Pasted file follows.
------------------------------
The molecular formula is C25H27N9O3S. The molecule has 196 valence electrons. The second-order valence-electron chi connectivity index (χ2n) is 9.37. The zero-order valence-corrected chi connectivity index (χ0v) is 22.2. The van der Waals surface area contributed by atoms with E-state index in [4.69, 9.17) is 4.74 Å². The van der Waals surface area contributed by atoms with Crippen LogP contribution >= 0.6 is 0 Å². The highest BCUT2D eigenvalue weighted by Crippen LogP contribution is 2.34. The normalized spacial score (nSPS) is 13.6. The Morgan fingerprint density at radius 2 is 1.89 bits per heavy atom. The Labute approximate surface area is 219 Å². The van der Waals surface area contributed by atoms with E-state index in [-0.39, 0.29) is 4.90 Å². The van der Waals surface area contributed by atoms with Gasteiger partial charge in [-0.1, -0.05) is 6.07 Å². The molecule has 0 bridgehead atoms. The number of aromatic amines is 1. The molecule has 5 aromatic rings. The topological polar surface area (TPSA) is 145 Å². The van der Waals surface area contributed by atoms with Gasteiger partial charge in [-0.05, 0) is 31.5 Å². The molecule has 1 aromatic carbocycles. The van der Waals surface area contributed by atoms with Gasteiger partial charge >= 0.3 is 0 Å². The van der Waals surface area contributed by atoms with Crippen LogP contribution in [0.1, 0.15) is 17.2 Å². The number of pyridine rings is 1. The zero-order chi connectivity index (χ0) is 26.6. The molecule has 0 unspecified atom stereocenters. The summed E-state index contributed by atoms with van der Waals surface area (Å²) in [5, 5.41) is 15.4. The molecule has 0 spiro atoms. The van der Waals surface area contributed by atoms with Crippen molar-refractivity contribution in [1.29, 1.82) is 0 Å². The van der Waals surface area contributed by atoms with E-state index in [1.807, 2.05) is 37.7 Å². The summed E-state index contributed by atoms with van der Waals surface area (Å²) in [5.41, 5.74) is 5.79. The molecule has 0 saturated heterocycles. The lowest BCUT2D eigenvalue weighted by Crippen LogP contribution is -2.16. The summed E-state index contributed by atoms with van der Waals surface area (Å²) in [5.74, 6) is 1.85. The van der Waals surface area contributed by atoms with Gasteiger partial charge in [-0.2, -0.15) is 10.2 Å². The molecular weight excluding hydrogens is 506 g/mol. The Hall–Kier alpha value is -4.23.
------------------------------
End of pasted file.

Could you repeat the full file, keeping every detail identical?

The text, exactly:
The molecular formula is C25H27N9O3S. The molecule has 196 valence electrons. The second-order valence-electron chi connectivity index (χ2n) is 9.37. The zero-order valence-corrected chi connectivity index (χ0v) is 22.2. The van der Waals surface area contributed by atoms with E-state index in [4.69, 9.17) is 4.74 Å². The van der Waals surface area contributed by atoms with Crippen LogP contribution >= 0.6 is 0 Å². The highest BCUT2D eigenvalue weighted by Crippen LogP contribution is 2.34. The normalized spacial score (nSPS) is 13.6. The Morgan fingerprint density at radius 2 is 1.89 bits per heavy atom. The Labute approximate surface area is 219 Å². The van der Waals surface area contributed by atoms with E-state index in [-0.39, 0.29) is 4.90 Å². The van der Waals surface area contributed by atoms with Gasteiger partial charge in [-0.1, -0.05) is 6.07 Å². The molecule has 0 bridgehead atoms. The number of aromatic amines is 1. The molecule has 5 aromatic rings. The topological polar surface area (TPSA) is 145 Å². The van der Waals surface area contributed by atoms with Gasteiger partial charge in [-0.05, 0) is 31.5 Å². The molecule has 1 aromatic carbocycles. The van der Waals surface area contributed by atoms with Gasteiger partial charge >= 0.3 is 0 Å². The van der Waals surface area contributed by atoms with Crippen LogP contribution in [0.1, 0.15) is 17.2 Å². The number of pyridine rings is 1. The zero-order chi connectivity index (χ0) is 26.6. The molecule has 0 unspecified atom stereocenters. The summed E-state index contributed by atoms with van der Waals surface area (Å²) in [5, 5.41) is 15.4. The molecule has 0 spiro atoms. The van der Waals surface area contributed by atoms with Crippen molar-refractivity contribution in [1.29, 1.82) is 0 Å². The van der Waals surface area contributed by atoms with E-state index in [1.807, 2.05) is 37.7 Å². The summed E-state index contributed by atoms with van der Waals surface area (Å²) in [5.41, 5.74) is 5.79. The molecule has 0 saturated heterocycles. The lowest BCUT2D eigenvalue weighted by Crippen LogP contribution is -2.16. The summed E-state index contributed by atoms with van der Waals surface area (Å²) in [5.74, 6) is 1.85. The van der Waals surface area contributed by atoms with Gasteiger partial charge in [-0.2, -0.15) is 10.2 Å². The molecular weight excluding hydrogens is 506 g/mol. The Hall–Kier alpha value is -4.23.